The last 12 months have been one of the best periods for Initial Public Offerings (IPOs) since the financial crisis began in 2007. Returns from newly-listed companies beat many analysts’ expectations and equivalent investor earnings from stakes in the FTSE-100. But can this performance be sustained into 2015?
In August last year, I hoped to see a steadier performance from some of the stock exchange’s newest entrants. Many of the market’s latest constituents found their share prices sliding for the majority of 2014, following a few IPOs which some commentators claimed over-valued certain businesses.
That hope seems to have come to fruition. Our latest research on the performance of IPO shares found that companies which floated on the public markets in 2014 offered a better return to investors compared with backing the FTSE’s incumbents.
As at December 31, the 30 IPOs that were completed in 2014 generated an average return of 12.4%, beating the FTSE-100 by 14.4% over the 12 months.
That means an investment of £1,000 in each of the 30 IPOs would have been worth £33,715 at the yearend. By comparison, investing the same amount in the FTSE at each of the IPO dates would have seen your initial stake of £30,000 drop to £29,388.
This is an encouraging result for IPO shares, particularly given the perception of them as a risky bet.
The best returns were to be found in June’s batch of 11 IPOs which between them generated returns of 32.2% - nearly triple the average for the full year.
Of the 30 IPOs, 22 were backed by private equity and generated average returns of 14.6% - significantly higher than non-private equity backed IPOs at 6.4%. This demonstrates that private equity-backed flotations are not just good for those exiting the business, but for new investors too.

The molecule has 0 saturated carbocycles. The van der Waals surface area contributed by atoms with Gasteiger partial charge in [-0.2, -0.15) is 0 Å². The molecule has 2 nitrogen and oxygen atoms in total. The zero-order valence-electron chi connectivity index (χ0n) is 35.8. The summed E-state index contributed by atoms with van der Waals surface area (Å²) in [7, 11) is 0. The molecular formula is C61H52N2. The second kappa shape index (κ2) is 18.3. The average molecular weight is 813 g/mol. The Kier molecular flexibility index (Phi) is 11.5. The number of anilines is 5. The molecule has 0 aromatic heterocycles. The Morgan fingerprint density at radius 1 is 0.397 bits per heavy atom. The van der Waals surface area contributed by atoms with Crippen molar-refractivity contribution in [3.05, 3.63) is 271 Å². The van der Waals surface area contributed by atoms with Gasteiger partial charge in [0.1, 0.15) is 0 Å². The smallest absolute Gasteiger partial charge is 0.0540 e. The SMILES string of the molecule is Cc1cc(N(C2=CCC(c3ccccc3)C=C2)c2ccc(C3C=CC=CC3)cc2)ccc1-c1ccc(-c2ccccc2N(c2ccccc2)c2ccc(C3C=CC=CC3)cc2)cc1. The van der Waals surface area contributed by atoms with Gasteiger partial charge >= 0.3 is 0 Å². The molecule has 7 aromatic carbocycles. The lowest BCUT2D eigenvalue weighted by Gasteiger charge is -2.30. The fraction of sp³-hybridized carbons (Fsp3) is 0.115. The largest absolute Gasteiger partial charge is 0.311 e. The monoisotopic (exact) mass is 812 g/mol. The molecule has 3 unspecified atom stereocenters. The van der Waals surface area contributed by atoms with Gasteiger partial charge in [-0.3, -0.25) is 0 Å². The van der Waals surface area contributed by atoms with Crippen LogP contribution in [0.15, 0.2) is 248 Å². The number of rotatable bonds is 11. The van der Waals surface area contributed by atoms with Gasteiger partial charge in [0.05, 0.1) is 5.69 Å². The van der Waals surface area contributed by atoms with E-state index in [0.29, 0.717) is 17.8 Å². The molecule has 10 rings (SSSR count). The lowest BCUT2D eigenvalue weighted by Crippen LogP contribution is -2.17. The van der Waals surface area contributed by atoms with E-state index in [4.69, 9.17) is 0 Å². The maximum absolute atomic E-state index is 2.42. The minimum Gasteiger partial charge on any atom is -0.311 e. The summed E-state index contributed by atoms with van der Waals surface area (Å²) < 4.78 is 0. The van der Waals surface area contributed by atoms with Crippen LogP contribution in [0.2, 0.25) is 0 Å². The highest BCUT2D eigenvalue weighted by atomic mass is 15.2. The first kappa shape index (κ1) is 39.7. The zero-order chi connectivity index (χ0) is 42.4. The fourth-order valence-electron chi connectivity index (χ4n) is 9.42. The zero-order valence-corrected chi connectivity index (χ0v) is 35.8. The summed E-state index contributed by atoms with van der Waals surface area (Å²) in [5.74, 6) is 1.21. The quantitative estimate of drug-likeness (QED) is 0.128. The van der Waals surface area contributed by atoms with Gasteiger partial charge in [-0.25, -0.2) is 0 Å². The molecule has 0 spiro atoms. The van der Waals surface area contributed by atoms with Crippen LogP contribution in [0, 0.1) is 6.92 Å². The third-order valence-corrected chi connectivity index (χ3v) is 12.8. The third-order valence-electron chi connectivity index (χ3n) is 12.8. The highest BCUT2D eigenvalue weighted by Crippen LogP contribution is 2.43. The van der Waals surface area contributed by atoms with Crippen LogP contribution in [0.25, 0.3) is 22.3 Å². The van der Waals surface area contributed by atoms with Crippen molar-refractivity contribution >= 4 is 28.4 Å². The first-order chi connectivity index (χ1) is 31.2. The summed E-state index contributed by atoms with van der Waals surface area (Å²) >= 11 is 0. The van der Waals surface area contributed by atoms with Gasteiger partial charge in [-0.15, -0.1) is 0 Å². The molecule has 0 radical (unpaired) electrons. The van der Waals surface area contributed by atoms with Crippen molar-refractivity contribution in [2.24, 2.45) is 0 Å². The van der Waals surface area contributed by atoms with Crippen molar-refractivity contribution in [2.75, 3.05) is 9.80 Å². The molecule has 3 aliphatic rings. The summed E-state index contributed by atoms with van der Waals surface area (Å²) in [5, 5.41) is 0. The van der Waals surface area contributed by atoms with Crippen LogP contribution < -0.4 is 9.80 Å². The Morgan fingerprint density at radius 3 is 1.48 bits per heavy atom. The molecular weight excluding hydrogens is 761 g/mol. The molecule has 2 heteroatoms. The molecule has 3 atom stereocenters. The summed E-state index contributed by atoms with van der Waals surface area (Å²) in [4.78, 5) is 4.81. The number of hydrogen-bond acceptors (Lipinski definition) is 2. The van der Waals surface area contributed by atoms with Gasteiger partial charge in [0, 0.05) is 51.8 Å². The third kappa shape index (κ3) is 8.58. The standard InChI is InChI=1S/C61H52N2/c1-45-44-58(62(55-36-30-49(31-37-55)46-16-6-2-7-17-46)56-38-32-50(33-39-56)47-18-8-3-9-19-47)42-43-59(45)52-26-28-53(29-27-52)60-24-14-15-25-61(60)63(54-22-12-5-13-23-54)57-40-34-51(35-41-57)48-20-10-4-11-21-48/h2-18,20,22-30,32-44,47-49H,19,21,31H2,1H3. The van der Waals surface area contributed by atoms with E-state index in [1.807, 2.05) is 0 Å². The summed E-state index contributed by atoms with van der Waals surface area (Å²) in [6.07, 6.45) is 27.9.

After such a good year for IPOs, the question has to be whether this can be sustained over the next 12 months. The answer would appear to be yes, but that doesn’t come without its caveats.
There have already been a number of recent announcements from companies indicating their intention to float in 2015, albeit one of those, the trainline.com, has just announced its sale to KKR. Even so, there does seem to be confidence in the short to medium term. In addition, there is a decent pipeline in the longer term thanks, in part, to London Stock Exchange (LSE) initiatives such as the ELITE programme.
That could change, however, depending on events over the next few months. May’s General Election is a source of uncertainty for many businesses, while the risk of a rate rise from the Bank of England has been looming for some time. The Eurozone also remains weak and is a key market for many companies which might consider listing in London.
That being said, there are undoubtedly opportunities for new listings. The first quarter of 2015 could be the busiest for some time, if conditions remain right.
Are you considering listing on the LSE in 2015? Read my previous blog on how to make it a success or get in touch. Alternatively, if you have any views on investing in newly-listed companies leave a comment in the box below or tweet us on @DeloitteScot.